Taking out loans can be a convenient way for consumers to make large purchases such as homes, properties or vehicles. Consumers can also use them to pay off credit card debt or to fund higher learning, such as college or graduate school.
From 2017 to 2018, the total amount of outstanding personal loans in the U.S. increased from about $102 billion to $120 billion. To meet this growing demand, more banks, credit unions and financial institutions are entering into the personal loan industry. This gives consumers the option to shop around for the best interest rates from loan providers.
Unfortunately, many American adults aren’t aware of the variety of funding options available to them. Fifty-two percent of consumers don’t use the prequalification process to compare lenders for the best loan interest rates, and only 21 percent of consumers requested rates from three or more lenders before selecting the best option.
What’s the difference between prequalification and preapproval?
Though the prequalification and preapproval processes seem somewhat similar, they differ in a number of ways. The prequalification process takes a surface-level look at an individual’s basic information — the potential lender gathers data from a potential borrower to estimate how much of a loan they need and to assess their financial risk factor. This data is usually provided by the customers themselves.
The preapproval process is more in-depth. Lenders verify a person’s information using third-party sources. They may call a potential customer’s employer to verify their work history. They may also contact any of the three credit reporting bureaus to obtain one’s credit score. This procedure is often seen as a more reliable way to verify a borrower’s credibility.
Why get prequalified?
Before issuing a loan, the lender analyzes a borrower’s financial history to assess risk and reliability factors. Using this information, the lender determines the loan’s length, interest rate, total balance, and any additional fees. The prequalification process can vary from bank to bank but often includes the following steps:
- Decide which type of loan best fits your situation:
Are you looking for a mortgage, student loan or auto loan?
- Make a list of available lenders (credit unions, banks) from whom you’re interested in borrowing:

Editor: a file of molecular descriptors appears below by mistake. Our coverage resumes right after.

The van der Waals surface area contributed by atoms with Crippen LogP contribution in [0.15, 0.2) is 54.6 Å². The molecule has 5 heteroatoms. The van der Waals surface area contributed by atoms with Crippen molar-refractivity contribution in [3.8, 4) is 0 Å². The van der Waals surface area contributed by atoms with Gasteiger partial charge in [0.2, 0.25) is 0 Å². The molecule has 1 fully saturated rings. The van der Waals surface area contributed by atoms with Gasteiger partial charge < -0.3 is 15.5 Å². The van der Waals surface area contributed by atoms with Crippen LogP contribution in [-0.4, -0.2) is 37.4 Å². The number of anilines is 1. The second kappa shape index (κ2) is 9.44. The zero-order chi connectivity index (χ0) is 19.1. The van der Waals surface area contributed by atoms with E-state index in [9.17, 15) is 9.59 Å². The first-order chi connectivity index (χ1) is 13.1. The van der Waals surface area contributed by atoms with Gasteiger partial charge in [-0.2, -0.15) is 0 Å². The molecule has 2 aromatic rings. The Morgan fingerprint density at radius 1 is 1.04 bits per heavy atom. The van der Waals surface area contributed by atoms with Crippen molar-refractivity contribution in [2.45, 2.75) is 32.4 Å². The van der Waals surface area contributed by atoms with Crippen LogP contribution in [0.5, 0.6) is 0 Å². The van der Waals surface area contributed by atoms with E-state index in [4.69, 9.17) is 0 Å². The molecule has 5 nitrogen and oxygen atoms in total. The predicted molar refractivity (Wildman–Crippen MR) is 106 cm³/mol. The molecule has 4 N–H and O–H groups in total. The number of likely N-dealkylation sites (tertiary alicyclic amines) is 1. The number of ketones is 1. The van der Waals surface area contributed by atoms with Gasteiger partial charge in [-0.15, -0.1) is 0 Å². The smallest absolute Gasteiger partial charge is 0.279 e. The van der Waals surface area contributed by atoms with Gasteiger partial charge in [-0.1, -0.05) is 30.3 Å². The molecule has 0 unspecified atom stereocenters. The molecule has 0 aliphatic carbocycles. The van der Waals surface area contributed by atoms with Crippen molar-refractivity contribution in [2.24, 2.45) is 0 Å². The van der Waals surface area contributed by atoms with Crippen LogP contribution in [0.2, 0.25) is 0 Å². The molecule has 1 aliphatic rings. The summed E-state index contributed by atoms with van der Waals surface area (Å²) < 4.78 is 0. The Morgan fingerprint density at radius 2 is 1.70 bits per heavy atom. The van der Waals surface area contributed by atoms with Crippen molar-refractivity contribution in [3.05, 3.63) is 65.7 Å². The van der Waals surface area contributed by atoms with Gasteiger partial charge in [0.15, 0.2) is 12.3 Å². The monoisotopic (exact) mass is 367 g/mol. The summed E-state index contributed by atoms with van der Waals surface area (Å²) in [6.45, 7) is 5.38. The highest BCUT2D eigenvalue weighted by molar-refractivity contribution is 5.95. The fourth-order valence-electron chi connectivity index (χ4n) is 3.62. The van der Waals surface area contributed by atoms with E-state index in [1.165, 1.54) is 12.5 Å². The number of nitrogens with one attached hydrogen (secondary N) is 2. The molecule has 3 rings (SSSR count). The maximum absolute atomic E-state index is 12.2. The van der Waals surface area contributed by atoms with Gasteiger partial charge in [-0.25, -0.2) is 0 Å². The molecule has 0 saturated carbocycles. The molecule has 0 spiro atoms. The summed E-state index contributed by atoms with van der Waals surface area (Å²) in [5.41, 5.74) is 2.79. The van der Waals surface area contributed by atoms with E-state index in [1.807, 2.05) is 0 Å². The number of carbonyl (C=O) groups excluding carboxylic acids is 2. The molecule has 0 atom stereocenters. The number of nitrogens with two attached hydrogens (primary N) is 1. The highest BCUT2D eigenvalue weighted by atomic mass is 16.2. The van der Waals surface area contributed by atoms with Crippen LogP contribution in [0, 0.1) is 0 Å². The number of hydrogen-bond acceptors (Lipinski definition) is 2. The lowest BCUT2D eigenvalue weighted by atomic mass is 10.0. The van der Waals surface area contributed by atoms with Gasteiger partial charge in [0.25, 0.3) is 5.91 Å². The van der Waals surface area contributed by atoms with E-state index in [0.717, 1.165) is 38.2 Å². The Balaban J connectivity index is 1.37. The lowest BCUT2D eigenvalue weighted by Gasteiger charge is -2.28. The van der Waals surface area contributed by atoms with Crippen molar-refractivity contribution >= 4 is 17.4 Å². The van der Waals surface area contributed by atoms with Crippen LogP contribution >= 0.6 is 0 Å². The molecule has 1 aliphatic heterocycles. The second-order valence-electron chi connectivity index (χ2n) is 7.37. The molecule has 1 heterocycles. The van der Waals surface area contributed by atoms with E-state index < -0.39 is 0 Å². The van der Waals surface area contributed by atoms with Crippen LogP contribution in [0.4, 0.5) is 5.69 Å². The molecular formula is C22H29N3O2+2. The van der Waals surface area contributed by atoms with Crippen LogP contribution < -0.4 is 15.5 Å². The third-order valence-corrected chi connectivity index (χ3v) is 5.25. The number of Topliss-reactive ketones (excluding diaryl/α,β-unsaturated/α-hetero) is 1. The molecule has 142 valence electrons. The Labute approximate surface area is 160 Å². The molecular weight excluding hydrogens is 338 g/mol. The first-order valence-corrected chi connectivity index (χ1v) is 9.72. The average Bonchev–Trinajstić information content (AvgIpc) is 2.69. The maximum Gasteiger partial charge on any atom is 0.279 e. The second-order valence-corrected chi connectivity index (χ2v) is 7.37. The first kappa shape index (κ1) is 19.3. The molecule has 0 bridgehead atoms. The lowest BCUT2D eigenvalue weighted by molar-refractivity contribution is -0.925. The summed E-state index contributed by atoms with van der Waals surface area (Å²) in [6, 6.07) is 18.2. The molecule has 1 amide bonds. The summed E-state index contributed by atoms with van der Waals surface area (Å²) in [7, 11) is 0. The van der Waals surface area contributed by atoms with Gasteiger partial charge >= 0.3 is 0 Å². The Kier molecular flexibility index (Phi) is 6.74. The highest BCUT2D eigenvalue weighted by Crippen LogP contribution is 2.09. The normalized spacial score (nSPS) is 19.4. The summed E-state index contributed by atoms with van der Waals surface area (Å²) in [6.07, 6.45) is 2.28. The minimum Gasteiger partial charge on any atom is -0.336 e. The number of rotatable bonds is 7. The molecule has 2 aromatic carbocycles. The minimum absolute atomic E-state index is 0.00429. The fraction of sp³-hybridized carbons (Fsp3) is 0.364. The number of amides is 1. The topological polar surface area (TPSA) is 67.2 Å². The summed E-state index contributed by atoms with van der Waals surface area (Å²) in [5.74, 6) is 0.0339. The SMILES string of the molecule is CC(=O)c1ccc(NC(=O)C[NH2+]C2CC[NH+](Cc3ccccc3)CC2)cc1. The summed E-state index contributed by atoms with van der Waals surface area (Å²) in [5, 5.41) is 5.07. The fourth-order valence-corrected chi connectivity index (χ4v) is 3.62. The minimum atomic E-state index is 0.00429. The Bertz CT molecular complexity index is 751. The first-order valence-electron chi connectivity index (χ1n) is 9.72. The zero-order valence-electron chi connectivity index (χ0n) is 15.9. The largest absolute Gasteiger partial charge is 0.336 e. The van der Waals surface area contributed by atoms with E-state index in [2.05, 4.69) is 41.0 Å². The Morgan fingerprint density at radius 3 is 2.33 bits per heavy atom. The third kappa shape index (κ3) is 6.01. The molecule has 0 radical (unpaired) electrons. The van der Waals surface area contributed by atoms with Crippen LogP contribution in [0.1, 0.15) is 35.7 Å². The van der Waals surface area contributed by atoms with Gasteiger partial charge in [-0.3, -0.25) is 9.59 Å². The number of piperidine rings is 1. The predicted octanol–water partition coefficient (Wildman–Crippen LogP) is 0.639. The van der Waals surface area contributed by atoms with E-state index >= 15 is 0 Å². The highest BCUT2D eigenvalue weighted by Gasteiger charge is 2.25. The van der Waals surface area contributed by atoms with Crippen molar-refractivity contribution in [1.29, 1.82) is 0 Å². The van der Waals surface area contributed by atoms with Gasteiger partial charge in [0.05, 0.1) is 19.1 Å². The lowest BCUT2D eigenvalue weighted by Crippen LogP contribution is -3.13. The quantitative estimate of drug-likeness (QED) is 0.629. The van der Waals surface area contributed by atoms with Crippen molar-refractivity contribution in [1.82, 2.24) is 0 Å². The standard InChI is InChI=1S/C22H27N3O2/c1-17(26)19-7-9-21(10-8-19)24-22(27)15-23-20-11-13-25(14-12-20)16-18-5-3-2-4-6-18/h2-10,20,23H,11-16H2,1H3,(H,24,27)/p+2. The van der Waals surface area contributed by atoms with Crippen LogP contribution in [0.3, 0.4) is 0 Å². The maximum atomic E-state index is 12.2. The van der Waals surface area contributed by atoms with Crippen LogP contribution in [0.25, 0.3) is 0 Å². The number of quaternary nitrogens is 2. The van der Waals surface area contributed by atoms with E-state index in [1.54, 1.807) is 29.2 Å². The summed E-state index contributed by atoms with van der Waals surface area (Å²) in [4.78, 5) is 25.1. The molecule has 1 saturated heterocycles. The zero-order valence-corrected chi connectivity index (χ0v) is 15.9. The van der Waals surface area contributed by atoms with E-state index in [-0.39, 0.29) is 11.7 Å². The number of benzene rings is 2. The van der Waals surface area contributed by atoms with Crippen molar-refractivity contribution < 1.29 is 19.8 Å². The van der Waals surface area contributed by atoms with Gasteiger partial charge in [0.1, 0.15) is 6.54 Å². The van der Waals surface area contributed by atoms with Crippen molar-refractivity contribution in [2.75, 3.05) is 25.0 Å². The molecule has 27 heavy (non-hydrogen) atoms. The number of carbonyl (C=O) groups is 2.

Take into account the available interest rates, past customer reviews and monthly payment options.
Apply for the loan:
This can be done online, in-person or over the phone. The lender will ask for your basic information, such as your full name, mailing address, income, credit score, the amount you’d like to borrow and employment information.
If you pass the prequalification process, your information will be reviewed more closely, kicking off the preapproval process. The lender will verify your personal data and assess your loan eligibility. They’ll examine your financial history using a soft or hard credit inquiry, check your employment, take a look at your rental history and more.
Some lenders will issue customers prequalification letters, which can be helpful if potential borrowers are shopping for homes. The document lets sellers know that the lender is tentatively willing to grant a certain amount of money to the buyer. Though this doesn’t guarantee that the bank or credit union will grant the buyer a loan, it tells sellers that potential buyers will likely have financing options. Some sellers require prequalification letters before even accepting offers.
What happens if you’re denied a loan?
Unfortunately, this can happen for a number of reasons. If the financial institution denies your loan request, here are a few steps you can take:
- Don’t be afraid to ask why:
Was there a specific reason your prequalification was denied? What can you do to improve your chances of prequalification?
- Take an honest look at your credit score and history:
A less than desirable credit score can hurt your chances of obtaining a loan. Check your history for any missed payments or negative marks.
- Look for ways to improve your credit:
Signing up for a secured credit card, setting a budget and making sure you pay each bill on time can increase your chances of securing a loan in the future.
- Consider other options:
Home equity line of credit (HELOC) loans can cover the costs of projects such as home repair, or credit card balance transfers can be a convenient way to pay off credit card debt. Additionally, consolidating student loans can help finance a lower interest rate.
USALLIANCE can help you navigate the prequalification process. Contact us today to learn about our interest rates and repayment plans.